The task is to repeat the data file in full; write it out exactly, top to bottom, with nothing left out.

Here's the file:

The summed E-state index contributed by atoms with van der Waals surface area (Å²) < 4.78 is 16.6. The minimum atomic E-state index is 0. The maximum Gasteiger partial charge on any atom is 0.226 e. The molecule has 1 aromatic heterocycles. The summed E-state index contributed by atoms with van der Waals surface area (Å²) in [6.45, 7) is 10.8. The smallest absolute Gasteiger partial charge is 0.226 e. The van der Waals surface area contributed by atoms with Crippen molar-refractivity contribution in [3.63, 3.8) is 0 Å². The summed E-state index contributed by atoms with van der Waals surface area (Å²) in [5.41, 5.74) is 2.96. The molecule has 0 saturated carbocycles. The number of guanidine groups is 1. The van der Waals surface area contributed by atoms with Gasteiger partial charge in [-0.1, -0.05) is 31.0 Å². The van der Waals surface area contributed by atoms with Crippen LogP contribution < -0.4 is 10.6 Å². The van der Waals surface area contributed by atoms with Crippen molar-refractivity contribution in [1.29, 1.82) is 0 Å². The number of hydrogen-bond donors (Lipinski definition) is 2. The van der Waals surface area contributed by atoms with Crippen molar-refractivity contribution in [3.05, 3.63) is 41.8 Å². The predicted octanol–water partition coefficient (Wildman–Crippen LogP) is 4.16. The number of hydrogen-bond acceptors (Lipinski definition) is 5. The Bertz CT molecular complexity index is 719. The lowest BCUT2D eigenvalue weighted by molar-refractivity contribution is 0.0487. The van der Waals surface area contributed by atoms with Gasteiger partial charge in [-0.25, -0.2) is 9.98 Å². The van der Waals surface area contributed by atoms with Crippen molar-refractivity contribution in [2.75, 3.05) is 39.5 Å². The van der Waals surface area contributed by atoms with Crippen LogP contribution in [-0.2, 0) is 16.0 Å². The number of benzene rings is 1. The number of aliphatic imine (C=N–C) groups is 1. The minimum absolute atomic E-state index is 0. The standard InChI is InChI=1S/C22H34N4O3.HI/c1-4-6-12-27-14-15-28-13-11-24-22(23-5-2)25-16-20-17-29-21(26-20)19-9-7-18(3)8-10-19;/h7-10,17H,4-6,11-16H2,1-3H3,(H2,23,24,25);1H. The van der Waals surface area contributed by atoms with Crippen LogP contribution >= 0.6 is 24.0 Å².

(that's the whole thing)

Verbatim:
The summed E-state index contributed by atoms with van der Waals surface area (Å²) < 4.78 is 16.6. The minimum atomic E-state index is 0. The maximum Gasteiger partial charge on any atom is 0.226 e. The molecule has 1 aromatic heterocycles. The summed E-state index contributed by atoms with van der Waals surface area (Å²) in [6.45, 7) is 10.8. The smallest absolute Gasteiger partial charge is 0.226 e. The van der Waals surface area contributed by atoms with Crippen molar-refractivity contribution in [3.63, 3.8) is 0 Å². The summed E-state index contributed by atoms with van der Waals surface area (Å²) in [5.41, 5.74) is 2.96. The molecule has 0 saturated carbocycles. The number of guanidine groups is 1. The van der Waals surface area contributed by atoms with Gasteiger partial charge in [-0.1, -0.05) is 31.0 Å². The van der Waals surface area contributed by atoms with Crippen LogP contribution < -0.4 is 10.6 Å². The van der Waals surface area contributed by atoms with Crippen molar-refractivity contribution in [1.29, 1.82) is 0 Å². The number of hydrogen-bond donors (Lipinski definition) is 2. The van der Waals surface area contributed by atoms with Crippen molar-refractivity contribution in [3.05, 3.63) is 41.8 Å². The predicted octanol–water partition coefficient (Wildman–Crippen LogP) is 4.16. The number of hydrogen-bond acceptors (Lipinski definition) is 5. The Bertz CT molecular complexity index is 719. The lowest BCUT2D eigenvalue weighted by molar-refractivity contribution is 0.0487. The van der Waals surface area contributed by atoms with Gasteiger partial charge in [-0.25, -0.2) is 9.98 Å². The van der Waals surface area contributed by atoms with Crippen molar-refractivity contribution in [2.75, 3.05) is 39.5 Å². The van der Waals surface area contributed by atoms with Crippen LogP contribution in [-0.2, 0) is 16.0 Å². The number of benzene rings is 1. The number of aliphatic imine (C=N–C) groups is 1. The minimum absolute atomic E-state index is 0. The standard InChI is InChI=1S/C22H34N4O3.HI/c1-4-6-12-27-14-15-28-13-11-24-22(23-5-2)25-16-20-17-29-21(26-20)19-9-7-18(3)8-10-19;/h7-10,17H,4-6,11-16H2,1-3H3,(H2,23,24,25);1H. The van der Waals surface area contributed by atoms with Crippen LogP contribution >= 0.6 is 24.0 Å².